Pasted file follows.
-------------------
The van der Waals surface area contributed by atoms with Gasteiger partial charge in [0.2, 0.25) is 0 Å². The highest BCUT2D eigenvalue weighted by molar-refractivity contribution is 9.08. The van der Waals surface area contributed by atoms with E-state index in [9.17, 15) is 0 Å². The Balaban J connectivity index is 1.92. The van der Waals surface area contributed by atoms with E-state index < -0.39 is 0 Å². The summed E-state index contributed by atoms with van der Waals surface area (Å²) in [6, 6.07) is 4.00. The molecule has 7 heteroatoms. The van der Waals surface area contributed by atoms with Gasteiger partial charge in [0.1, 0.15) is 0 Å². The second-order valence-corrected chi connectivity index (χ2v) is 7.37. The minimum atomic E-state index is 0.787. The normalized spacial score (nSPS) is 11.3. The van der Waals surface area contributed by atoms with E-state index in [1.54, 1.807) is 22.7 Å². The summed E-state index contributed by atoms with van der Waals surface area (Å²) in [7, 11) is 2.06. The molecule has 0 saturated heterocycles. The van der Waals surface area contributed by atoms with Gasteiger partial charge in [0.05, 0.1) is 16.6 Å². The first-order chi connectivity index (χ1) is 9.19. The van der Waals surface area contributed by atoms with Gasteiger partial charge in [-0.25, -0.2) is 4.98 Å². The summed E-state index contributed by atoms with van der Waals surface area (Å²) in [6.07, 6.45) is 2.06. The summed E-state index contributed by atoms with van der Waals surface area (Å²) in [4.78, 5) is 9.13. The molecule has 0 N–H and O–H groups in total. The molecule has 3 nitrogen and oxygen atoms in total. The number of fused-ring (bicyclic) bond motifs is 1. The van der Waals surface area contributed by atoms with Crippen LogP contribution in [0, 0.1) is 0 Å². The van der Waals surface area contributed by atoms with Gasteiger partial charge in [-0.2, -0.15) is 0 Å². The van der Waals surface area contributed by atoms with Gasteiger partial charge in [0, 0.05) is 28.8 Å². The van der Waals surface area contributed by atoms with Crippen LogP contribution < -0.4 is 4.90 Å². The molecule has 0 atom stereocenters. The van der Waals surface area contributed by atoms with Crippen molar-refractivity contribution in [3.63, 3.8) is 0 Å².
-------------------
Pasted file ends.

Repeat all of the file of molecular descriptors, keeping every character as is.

The van der Waals surface area contributed by atoms with Gasteiger partial charge in [0.2, 0.25) is 0 Å². The highest BCUT2D eigenvalue weighted by molar-refractivity contribution is 9.08. The van der Waals surface area contributed by atoms with E-state index in [9.17, 15) is 0 Å². The Balaban J connectivity index is 1.92. The van der Waals surface area contributed by atoms with E-state index < -0.39 is 0 Å². The summed E-state index contributed by atoms with van der Waals surface area (Å²) in [6, 6.07) is 4.00. The molecule has 7 heteroatoms. The van der Waals surface area contributed by atoms with Gasteiger partial charge in [0.1, 0.15) is 0 Å². The second-order valence-corrected chi connectivity index (χ2v) is 7.37. The minimum atomic E-state index is 0.787. The normalized spacial score (nSPS) is 11.3. The van der Waals surface area contributed by atoms with E-state index in [1.54, 1.807) is 22.7 Å². The summed E-state index contributed by atoms with van der Waals surface area (Å²) in [7, 11) is 2.06. The molecule has 0 saturated heterocycles. The van der Waals surface area contributed by atoms with Gasteiger partial charge in [0.05, 0.1) is 16.6 Å². The first-order chi connectivity index (χ1) is 9.19. The van der Waals surface area contributed by atoms with Gasteiger partial charge in [-0.25, -0.2) is 4.98 Å². The summed E-state index contributed by atoms with van der Waals surface area (Å²) in [6.07, 6.45) is 2.06. The summed E-state index contributed by atoms with van der Waals surface area (Å²) in [4.78, 5) is 9.13. The molecule has 0 N–H and O–H groups in total. The molecule has 3 nitrogen and oxygen atoms in total. The number of fused-ring (bicyclic) bond motifs is 1. The van der Waals surface area contributed by atoms with Crippen LogP contribution in [0, 0.1) is 0 Å². The van der Waals surface area contributed by atoms with Gasteiger partial charge in [-0.2, -0.15) is 0 Å². The van der Waals surface area contributed by atoms with Gasteiger partial charge in [0, 0.05) is 28.8 Å². The van der Waals surface area contributed by atoms with Crippen LogP contribution < -0.4 is 4.90 Å². The molecule has 0 atom stereocenters. The van der Waals surface area contributed by atoms with Crippen molar-refractivity contribution in [3.63, 3.8) is 0 Å².